“Well, I think when you return one of your better players, it gives your team more confidence,” Blashill said afterward. “And we probably needed some of that coming out of a three-game losing streak, and a couple tough games on the road, especially.

“So I think it just gives you a little juice, it gives you a little confidence knowing that he’s back. And I thought Tyler looked pretty good for the layoff that he’s had. He said that he felt pretty good, his legs felt good. So from that aspect I thought it was a positive, certainly a positive to have him back. We’re excited to have him.

This is what I don’t understand about Bertuzzi’s decision. How can he be so thoroughly selfless and committed to his team on the ice, and then so careless and selfish off the ice?

Look, I don’t want to turn this in a political rant. I don’t care about Bertuzzi’s politics any more than he cares about mine. I try to be understanding and respectful of everyone’s beliefs and backgrounds. But Bertuzzi hasn’t given any kind of real explanation for his decision other than calling it “just personal choice, freedom of choice and a life choice.

When he returned to practice this week and was asked if he reconsidered getting the vaccine, he said, “Natural immunity now.”

I don’t want to turn this into a science lecture, either, but Johns Hopkins Medicine, the Mayo Clinic Health System and other highly respected medical organizations have disputed the effectiveness of natural immunity.

The Centers for Disease Control and Prevention offers this serious warning about natural immunity: “Getting COVID-19 may offer some natural protection, known as immunity. Current evidence suggests that reinfection with the virus that causes COVID-19 is uncommon in the 90 days after initial infection. However, experts don’t know for sure how long this protection lasts, and the risk of severe illness and death from COVID-19 far outweighs any benefits of natural immunity.”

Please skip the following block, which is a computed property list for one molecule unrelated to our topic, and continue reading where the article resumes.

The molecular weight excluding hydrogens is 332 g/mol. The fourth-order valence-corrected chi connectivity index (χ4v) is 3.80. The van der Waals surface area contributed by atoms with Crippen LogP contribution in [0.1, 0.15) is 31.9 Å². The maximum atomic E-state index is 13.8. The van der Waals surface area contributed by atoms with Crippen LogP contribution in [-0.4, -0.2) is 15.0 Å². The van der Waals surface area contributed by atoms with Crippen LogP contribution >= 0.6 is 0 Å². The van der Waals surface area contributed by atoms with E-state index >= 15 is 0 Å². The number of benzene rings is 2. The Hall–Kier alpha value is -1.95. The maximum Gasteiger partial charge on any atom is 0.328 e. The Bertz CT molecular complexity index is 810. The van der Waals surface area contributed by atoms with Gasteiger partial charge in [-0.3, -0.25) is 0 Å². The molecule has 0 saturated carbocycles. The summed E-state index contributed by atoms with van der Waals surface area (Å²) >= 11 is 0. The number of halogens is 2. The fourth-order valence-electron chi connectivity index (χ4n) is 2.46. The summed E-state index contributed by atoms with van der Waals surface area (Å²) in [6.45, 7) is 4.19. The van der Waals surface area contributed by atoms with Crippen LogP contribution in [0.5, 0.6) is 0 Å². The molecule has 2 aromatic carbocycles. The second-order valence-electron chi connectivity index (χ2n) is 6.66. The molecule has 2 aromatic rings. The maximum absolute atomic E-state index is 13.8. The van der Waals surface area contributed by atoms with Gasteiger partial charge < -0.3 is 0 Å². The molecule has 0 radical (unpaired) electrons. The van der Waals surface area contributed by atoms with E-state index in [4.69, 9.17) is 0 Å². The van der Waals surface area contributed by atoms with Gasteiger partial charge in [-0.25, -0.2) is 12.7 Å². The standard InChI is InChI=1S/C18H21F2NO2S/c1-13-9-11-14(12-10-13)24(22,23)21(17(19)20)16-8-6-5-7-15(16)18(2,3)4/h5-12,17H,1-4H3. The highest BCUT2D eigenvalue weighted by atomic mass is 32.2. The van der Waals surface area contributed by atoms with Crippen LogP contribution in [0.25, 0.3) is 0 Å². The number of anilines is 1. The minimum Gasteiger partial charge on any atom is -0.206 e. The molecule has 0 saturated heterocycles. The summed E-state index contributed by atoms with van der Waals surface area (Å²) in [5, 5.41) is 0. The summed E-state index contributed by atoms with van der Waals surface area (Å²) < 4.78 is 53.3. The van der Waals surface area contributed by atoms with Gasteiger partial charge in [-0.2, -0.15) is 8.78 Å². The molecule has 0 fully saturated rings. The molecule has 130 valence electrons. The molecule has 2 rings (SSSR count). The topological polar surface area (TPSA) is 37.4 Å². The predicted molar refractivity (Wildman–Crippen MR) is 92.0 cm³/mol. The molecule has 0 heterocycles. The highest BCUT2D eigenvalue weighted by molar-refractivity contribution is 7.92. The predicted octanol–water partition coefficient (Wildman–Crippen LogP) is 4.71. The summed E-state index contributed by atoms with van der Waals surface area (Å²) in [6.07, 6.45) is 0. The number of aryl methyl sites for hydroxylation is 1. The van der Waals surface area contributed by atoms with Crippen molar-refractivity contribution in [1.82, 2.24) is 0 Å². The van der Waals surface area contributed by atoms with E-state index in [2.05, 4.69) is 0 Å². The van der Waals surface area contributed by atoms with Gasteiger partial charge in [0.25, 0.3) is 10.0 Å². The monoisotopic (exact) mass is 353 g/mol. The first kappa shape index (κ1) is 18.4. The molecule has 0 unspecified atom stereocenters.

I’m sure Joe Rogan and Aaron Rodgers have fascinating theories and arguments to counter these scientific facts. Maybe Bertuzzi even has his own that he isn’t willing to share.

The one answer he did provide, albeit with a lame tautology, was when a reporter asked him how much harder it would be when he has to miss the Wings’ remaining six games in Canada in a potentially tight playoff race.

“Uh, yeah, obviously it sucks missing games,” he said. “But it is what it is.”

I hope Bertuzzi has a better answer than that for his teammates.

Nothing about Bertuzzi’s decision makes much sense to me, or to many of the fans who have regularly criticized him. It’s hard to reconcile the sacrifices he makes on the ice for his teammates with the one he’s not willing to make for them off the ice.

Getting the vaccine would erase any doubt about his total commitment to the Red Wings. But not getting it — and being the only NHL player who refuses to do so — also says something about how far his commitment goes.

Bertuzzi is an elite and exciting player any team would be happy to have on its top line. It’s a pleasure to watch him play. It would be a shame — but completely understandable — if the Red Wings had to consider their own commitment to him as he approaches free agency after next season.

Contact Carlos Monarrez at cmonarrez@freepress.com and follow him on Twitter @cmonarrez.